A number of us at Armadillo recently attended an interesting webinar, “Beyond Beauty: L’Oreal’s journey to Data Driven Creative”. As a company, we’re absolutely committed to the use of data across everything we do, so it was a great opportunity to see how other big brands tackle the same topic.
Watching the webinar, it was great to see another company talking about how data accelerates creativity – something I firmly believe, and champion. But there are plenty of creatives that still feel like data is a hindrance rather than a help. So, I was inspired to explore the topic…
What’s the purpose of the creative?
If what you want to create is art, then it’s true that data might not be that relevant. However, if you want to make creative content – design, copy, concept – then data takes what you’re doing away from being simply artistic into being useful, relevant, and impactful.
When you create something, there’s always a purpose. If you’re creating within any kind of marketing context, that might be to educate, inspire, inform, or engage. But ultimately, your end goal is to make a sale.
Using data is a fundamental part of creating within this context. You could craft the most beautiful, lyrical piece of content, but if it has no impact on your intended audience, it’s not successful in achieving its purpose. The data tells you if you achieved what you set out to achieve, if you met or exceeded the results you were looking for, and if you generated any tangible value from what you created.
Don’t fear the data
Creatives can be afraid that data will get in the way of a great campaign, or that the numbers won’t match up to the idea and promise of that campaign.
And it absolutely can be disheartening to see a piece that you’ve worked on not generate the results you were looking for. But how much more disheartening would it be if your creative never generated great results? Or if you sometimes hit the nail on the head but never know why, or how to do it again?
When creatives embrace data, it allows us to see what worked, what didn’t, how the things we create turn into value, and what boundaries we can push.
Wouldn’t you rather know if the great idea you had resonated? Data tells us that our intended audience of consumers found our creative engaging. Admiration from the industry and our peers is brilliant, but results from our true audience is what matters in the end.
Data validates creativity
If you did get the green light for something experimental, the data will validate whether or not it worked. Did it increase average spend or brand awareness? If it did, you have more evidence to support your next idea, or a continuation of this one, or a change to the framework. If it didn’t, you can dig deeper into the data to try and find out why.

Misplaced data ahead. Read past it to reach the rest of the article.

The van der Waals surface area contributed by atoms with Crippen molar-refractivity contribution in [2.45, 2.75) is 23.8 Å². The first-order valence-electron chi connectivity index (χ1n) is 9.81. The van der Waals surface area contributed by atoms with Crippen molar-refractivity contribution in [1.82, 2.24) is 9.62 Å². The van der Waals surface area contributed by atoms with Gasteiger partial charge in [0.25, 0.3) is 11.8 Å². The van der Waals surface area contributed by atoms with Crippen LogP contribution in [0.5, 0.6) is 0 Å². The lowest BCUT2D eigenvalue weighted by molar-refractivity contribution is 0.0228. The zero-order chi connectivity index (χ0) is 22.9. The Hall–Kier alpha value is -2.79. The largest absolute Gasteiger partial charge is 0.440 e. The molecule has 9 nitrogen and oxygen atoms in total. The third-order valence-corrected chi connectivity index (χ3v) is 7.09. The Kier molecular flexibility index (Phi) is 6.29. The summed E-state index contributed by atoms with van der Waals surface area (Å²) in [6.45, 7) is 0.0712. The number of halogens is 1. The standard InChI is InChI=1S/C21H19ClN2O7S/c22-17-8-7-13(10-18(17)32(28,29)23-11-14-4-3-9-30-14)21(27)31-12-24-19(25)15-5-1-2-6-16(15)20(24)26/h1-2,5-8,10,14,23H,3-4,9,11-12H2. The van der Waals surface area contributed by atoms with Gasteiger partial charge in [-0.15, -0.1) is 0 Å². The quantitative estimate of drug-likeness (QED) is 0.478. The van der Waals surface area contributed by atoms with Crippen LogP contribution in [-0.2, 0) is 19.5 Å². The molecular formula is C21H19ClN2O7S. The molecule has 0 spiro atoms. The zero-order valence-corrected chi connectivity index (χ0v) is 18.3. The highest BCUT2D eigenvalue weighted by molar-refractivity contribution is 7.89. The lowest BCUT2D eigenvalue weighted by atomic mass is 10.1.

In-house or agency, the bottom line is always a factor.
When you bring data into the mix, you can free yourself from some of these limits. Data enhances creativity by validating it. It takes the subjectivity away, it proves the return on investment, and it drives the conversation towards getting a result.
Freedom within a framework
When you’re working within a data-driven framework, you have to stretch your creativity further. You come up with new ways to shine within that framework. Just like you can’t throw out all of the brand guidelines because you’ve had a cool idea, you can’t throw out the framework. If you’re creative enough, you can find a way to make that idea work within the boundaries you have.
Data is inevitable
Whether you’re convinced by any of this or not, it’s still time for creatives to start embracing data. Our world is so connected, so tracked, and so digital that we have access to increasing amounts of data every day. If you’re not looking at it, you’re leaving a huge advantage on the table.
Every agency is beholden to the bottom line. No matter how creative or inspiring your campaigns, ultimately our clients all need to make money. When you could be using data to drive your creativity to be the most effective it can be, leaving that information behind for fear that it will get in the way of ideas is not going to cut it.
Data isn’t just the remit of the analysts and accountants. If we leave it with them because ‘it’s just numbers’, we give away the opportunity to analyse that data through a creative lens.
If we take ownership of that data, we can not only build it into what we do, we can build stronger relationships between creatives and other disciplines, both internally and with our client partners.
Data shouldn’t stifle creativity – when used right, it empowers it.